“In case of fire, do not use elevator.” Every time I see one of those signs, I think, “What are the chances that I get stuck in a burning building.” I hope that never happens; however, I was thinking about life and the phrase took on a new meaning.
Since I moved for residency, I haven’t seen my friends much. Today, one of my good friends came to visit, along with her husband and son. We always end up in passionate, thought provoking conversations that challenge me to be better and do better. At some point today, our conversation shifted toward the reason for struggles in our lives. Let me just pause and say that both my friend and her husband have powerful stories of things they have gone through in their lives. They both have a gift of touching others through their stories, and they always encourage me.
Shortly after they left, I continued to think about certain things that I’ve gone through and I could just picture the elevator sign in my head. Elevators are very convenient and quick ways to move from one level to another; however, the stairs demand more effort and take a bit longer. Now add fire to that, and you get heat, smoke, and an even harder climb. I’m not on the level in life where I want to be just yet, but I’ve moved up by taking the stairs. It has taken me longer than expected and has required more hard work than I had ever imagined. From not getting accepted into med school on my first attempt, to not passing board exams on my first attempt, I can truly relate to taking the stairs opposed to the elevator in life. I’ve gotten short of breath while taking the stairs and had to take a few breaks, like taking a leave during my third year of med school. But I never lost sight of my destination and matched at my number one choice for residency. Now that I am a physician, I’m still taking the stairs, and sometimes the temperature gets really hot. For example, on my first day of inpatient medicine, I felt overwhelmed and frustrated. It took me forever to get my notes done, and navigating the EMR to put in orders was so frustrating. On top of that, I had not slept well the night before and was exhausted all day. By the time I got in my car to go home, I broke down in tears. But the next day, I woke up ready to tackle the day like yesterday had not even happened.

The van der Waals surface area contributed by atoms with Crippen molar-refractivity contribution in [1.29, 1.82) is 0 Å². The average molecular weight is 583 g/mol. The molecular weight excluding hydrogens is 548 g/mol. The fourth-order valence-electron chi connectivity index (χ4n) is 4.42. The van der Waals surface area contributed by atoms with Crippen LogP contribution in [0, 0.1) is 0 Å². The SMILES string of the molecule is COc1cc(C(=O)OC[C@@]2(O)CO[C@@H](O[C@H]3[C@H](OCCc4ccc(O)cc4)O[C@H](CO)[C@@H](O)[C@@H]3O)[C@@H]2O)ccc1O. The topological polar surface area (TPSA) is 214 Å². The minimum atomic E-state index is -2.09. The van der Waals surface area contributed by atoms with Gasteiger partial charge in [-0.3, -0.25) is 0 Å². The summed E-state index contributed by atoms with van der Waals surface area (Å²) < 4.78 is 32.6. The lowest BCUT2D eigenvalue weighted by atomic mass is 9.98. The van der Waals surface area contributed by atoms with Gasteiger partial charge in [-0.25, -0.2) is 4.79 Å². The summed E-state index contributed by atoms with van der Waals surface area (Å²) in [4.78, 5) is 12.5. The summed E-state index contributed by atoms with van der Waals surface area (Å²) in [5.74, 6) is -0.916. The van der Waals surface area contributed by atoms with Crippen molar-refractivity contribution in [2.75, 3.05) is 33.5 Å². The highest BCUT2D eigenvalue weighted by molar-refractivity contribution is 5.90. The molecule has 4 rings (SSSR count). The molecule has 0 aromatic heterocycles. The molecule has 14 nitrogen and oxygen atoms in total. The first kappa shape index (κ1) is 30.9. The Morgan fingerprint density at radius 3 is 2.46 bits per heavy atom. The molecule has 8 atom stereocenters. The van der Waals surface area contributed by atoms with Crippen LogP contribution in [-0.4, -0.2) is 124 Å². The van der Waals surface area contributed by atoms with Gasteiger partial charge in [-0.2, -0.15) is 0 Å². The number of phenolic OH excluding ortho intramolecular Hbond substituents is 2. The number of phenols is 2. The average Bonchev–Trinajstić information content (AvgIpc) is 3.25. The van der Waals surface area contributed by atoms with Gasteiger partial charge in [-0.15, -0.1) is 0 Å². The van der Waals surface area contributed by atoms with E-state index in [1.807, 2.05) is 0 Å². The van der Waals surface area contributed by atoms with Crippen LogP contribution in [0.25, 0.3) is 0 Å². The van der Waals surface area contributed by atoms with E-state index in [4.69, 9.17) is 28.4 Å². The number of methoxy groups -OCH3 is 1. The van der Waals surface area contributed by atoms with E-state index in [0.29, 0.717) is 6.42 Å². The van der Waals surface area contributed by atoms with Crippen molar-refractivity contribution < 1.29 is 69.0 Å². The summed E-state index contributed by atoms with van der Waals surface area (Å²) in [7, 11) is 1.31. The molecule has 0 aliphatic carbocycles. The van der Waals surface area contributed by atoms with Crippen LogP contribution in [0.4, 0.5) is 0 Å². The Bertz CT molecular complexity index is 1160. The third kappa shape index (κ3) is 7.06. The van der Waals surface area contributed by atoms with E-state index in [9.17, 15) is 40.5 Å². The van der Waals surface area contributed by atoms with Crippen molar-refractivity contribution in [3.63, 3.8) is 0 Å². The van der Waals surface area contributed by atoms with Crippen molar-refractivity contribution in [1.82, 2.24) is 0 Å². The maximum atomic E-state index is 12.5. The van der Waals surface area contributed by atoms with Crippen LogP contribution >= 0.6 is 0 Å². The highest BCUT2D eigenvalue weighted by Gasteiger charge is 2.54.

Needless to say, I am so grateful for those flights of stairs that have made me the young doctor I am today. I take joy in waking up at 5:00 am to get ready for work. I love learning from my patients who challenge me to be a great physician. It brought tears of joy to my eyes when a Black patient encouraged me as I walk out of the room by saying, “Keep up the great work. We need more doctors who look like us.” All of the stairs that I have climbed, while battling the heat that life throws my way, have made me stronger and taught me patience. They’ve also helped me to appreciate the work that it takes to reach new levels.
Like my friends who touch so many lives with their stories, my desire is to help someone else through my story. When you’ve gotten tired of taking the stairs I encourage you to take one more step. And when you take one more step, take another…and another…and another. You may get short of breath, but keep going. Know that others have taken those same steps and there are others behind you, as well.